The Art Of Slow Consumption

Culture

The psychology of sales, discounts and promotions tend to convince the need to buy in order to feel a sense of satisfaction through saving. This is a powerful marketing tactic as it encourages consumers to buy and therefore increases production demands. The use of special offers and a strong favourable brand image deliver a lifestyle and a promise of happiness that is attainable through purchasing the product. The cycle boosts the long-term profitability and sales for the company, but it also comes at the price of feeding on our insecurities and telling us that we need materials in our lives to fill up the spaces to attain a certain status, appearance or lifestyle. However, the increase in mass production encourages mass consumption. The increasing consumption cycle is damaging to our environment, well being and mind set.

In our rapidly changing world, we are more impatient due to instant gratification and being bombarded with more choice and opportunities. The gamification of smart phones have also caused a change in socialising, communicating and interactions. The fast paced society has caused an increase in stress, depression and anxiety. It reminds us to take a moment to practice mindful consumption in buying, reading, exercising, cooking, socialising, eating and so forth. We can take time to have a more leisurely approach to life rather than conform to the rush of a busy life. Over-consumption presents an ecological threat to individual, social and global well-being. The ideology that should be shared is that buying less things that are better quality can help us lead a more fulfilled, less wasteful life.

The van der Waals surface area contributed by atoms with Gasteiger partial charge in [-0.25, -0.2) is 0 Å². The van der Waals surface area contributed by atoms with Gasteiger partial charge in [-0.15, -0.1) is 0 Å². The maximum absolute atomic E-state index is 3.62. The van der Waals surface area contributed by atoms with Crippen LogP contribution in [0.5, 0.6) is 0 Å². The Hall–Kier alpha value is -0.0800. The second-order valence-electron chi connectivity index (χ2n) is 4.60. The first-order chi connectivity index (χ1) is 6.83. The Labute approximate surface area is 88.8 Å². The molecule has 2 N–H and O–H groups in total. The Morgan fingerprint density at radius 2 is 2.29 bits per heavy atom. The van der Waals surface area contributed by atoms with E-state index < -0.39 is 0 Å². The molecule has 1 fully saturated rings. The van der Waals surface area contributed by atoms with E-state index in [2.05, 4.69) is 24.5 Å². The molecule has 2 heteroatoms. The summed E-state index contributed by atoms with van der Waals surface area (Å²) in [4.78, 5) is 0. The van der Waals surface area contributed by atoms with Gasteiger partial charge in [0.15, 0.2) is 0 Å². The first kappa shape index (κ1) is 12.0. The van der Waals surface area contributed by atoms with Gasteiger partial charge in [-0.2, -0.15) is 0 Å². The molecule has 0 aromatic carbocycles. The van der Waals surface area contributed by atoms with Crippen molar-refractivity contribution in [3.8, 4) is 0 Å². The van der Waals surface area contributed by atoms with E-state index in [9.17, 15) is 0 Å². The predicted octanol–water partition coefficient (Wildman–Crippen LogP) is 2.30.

In The stuff of life, Immig writes “What if you piled up all the stuff you’ve ever owned and consumed in your lifetime? Would it make a tall tower reaching into the sky like a high-rise building, or is it more of a discreet mound?” The article is fascinating and creates visualisations of the waste that we have contributed to in a lifetime. It seems as if we can obtain everything we could possibly imagine if we have the financial means to, yet large numbers of people remain deeply unhappy. The chase for personal status and material wealth is built from consumer culture which encourages extrinsic goals that bring an illusion of temporary happiness. We are increasingly obsessed with superficial ideals such as material possessions, wealth, fame and status which is a result of the declining care, empathy and concern for others and for our environment.

The garments we hold tend to lack meaning due to the idea that they’re instantly replaceable or out of trend through the fast-pace cycle of the fashion industry. Adopting the models of slow consumption creates more respect and value for what we have, rather than affording cheap clothing that creates a throwaway culture and encourages the cycle of fashion produced under exploitive work conditions and are environmentally unsustainable. A focus on environmental ethics would help bring the focus on a collective level on the impact and change that can be made for global well-being. If we strive to be conscious consumers, we make the first step in deliberately trying to minimise permanent footprints on the environment. We consider the difference between needs and desires and to purchase and consume slowly and accordingly.

Art by Renée Gouin

Taking A Break From Facebook And Instagram

Culture